Owlstone's LuCID project - a consortium made up of a number of leading academic institutions and clinical partners - has been awarded a million pounds of NHS funding to help diagnose lung cancer at an earlier stage when survival rates are dramatically better.
The LuCID (Lung Cancer Indicator Detection) project is researching the early, non-invasive diagnosis of lung cancer by measuring volatile organic compounds in patients' breath. The goal of the project is to save 10,000 lives and save the NHS £254m by 2020, through an increase in the early stage detection rate for lung cancer.
Phase I of the project is already completed; 12 markers of lung cancer were shown to be detectable by FAIMS technology - a cheaper and smaller alternative to existing detection technologies.
The new funding for Phase II will be targeted towards the delivery of a breath sampler, a customised breathalyser suitable for use in a doctor's surgery or hospital, and clinical validation of the method.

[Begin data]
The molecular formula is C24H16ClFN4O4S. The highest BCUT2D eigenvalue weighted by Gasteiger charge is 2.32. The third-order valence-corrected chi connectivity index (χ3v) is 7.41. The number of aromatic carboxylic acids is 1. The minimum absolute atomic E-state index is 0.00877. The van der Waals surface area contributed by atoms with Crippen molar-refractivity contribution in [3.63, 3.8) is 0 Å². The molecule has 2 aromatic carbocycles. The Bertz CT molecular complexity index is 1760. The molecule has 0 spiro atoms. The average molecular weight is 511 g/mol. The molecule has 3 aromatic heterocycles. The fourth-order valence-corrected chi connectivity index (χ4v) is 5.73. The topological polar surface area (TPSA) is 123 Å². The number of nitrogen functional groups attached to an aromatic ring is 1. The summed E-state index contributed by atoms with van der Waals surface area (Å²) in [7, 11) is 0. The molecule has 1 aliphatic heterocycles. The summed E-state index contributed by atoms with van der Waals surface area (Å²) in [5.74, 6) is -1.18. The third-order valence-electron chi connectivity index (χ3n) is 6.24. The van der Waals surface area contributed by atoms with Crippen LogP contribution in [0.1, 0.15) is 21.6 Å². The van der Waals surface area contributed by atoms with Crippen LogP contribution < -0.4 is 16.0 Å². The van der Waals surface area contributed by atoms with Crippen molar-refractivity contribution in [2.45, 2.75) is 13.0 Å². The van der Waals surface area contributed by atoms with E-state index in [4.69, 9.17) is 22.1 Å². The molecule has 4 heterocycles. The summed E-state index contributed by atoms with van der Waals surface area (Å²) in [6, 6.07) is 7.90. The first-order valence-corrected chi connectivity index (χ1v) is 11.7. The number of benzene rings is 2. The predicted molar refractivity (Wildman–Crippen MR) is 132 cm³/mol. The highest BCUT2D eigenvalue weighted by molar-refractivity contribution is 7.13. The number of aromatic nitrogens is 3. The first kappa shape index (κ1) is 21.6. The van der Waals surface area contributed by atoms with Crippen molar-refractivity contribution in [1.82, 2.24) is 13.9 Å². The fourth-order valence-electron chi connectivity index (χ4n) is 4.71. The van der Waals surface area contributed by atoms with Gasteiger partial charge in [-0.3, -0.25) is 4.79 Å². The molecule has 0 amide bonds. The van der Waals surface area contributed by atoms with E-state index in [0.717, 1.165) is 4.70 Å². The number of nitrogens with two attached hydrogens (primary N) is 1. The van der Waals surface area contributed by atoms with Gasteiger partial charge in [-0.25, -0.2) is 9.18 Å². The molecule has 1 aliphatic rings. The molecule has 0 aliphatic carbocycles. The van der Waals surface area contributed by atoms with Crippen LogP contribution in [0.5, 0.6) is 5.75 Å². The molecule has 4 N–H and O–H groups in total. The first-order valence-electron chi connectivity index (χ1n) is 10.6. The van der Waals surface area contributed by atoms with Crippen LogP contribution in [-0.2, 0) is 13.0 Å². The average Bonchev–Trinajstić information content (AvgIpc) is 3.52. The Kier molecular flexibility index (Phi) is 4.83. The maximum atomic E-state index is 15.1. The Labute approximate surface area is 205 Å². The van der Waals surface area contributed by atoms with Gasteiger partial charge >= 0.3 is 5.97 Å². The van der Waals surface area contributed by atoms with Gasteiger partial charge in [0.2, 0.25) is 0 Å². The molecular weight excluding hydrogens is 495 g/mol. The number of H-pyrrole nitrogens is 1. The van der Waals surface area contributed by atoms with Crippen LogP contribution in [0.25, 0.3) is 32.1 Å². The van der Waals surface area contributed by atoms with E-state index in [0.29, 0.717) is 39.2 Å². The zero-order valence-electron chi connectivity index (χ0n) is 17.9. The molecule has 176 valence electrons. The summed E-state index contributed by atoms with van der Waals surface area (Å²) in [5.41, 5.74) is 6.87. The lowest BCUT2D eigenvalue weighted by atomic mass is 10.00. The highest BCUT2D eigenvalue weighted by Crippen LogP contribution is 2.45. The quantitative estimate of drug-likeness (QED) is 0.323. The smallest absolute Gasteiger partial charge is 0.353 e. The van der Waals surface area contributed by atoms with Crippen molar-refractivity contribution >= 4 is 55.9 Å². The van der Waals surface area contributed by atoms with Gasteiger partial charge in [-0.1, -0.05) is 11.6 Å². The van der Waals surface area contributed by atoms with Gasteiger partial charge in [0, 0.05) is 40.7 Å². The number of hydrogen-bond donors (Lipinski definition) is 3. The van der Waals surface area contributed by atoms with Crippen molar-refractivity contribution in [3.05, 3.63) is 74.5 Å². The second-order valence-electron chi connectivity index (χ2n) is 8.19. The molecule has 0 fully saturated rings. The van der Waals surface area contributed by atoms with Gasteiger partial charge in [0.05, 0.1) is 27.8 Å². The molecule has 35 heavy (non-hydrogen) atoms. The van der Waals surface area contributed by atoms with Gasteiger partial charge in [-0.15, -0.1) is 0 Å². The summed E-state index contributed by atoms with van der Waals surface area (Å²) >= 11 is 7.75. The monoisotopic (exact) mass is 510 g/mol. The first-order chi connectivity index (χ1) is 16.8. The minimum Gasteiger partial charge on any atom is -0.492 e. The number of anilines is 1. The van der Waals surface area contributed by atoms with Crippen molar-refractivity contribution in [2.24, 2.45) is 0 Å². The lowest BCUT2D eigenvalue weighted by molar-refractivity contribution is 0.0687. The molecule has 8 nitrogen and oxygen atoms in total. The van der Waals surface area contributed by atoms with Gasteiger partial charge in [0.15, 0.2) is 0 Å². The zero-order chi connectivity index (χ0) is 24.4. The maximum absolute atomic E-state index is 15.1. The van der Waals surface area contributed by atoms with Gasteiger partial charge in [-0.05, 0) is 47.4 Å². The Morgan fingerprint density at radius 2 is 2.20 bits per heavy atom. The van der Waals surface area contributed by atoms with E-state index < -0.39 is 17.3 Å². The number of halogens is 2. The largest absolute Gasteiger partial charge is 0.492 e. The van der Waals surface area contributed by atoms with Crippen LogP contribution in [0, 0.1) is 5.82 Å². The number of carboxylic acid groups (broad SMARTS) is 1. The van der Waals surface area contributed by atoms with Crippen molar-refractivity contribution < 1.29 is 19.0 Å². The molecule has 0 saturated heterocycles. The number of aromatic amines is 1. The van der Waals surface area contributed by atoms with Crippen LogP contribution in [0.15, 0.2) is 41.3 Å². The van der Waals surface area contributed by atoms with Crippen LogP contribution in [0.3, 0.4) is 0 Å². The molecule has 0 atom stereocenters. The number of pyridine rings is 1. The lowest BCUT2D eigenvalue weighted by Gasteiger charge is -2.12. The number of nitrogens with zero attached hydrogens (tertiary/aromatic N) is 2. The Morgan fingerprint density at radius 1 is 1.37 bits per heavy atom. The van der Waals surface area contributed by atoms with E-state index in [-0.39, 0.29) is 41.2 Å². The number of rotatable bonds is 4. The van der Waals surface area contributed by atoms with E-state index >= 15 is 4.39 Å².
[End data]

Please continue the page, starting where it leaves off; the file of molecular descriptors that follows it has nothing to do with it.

Commenting on the award Billy Boyle, co-founder of Owlstone, said: "If you could change only one thing in the fight against cancer, it would be to detect the disease earlier where existing treatments are already proven to save lives. FAIMS technology has the potential to bring a quick and easy to use breath test to a GPs office. Our team will not rest until we help stop the daily devastation that cancer brings to patients and their families."
About the SBRI Healthcare award
46 companies each receive up to £1 million funding in latest rounds of SBRI Healthcare programme.
SBRI Healthcare, an NHS England funded initiative to develop innovative products that address unmet health needs, today announced a further 46 small companies will share over £20 million development funding in the latest rounds of the programme. The award is across two competitions each of which represents a distinct product development phase with successful projects selected on their potential value to the health service, patient benefit and the opportunity to back thriving businesses.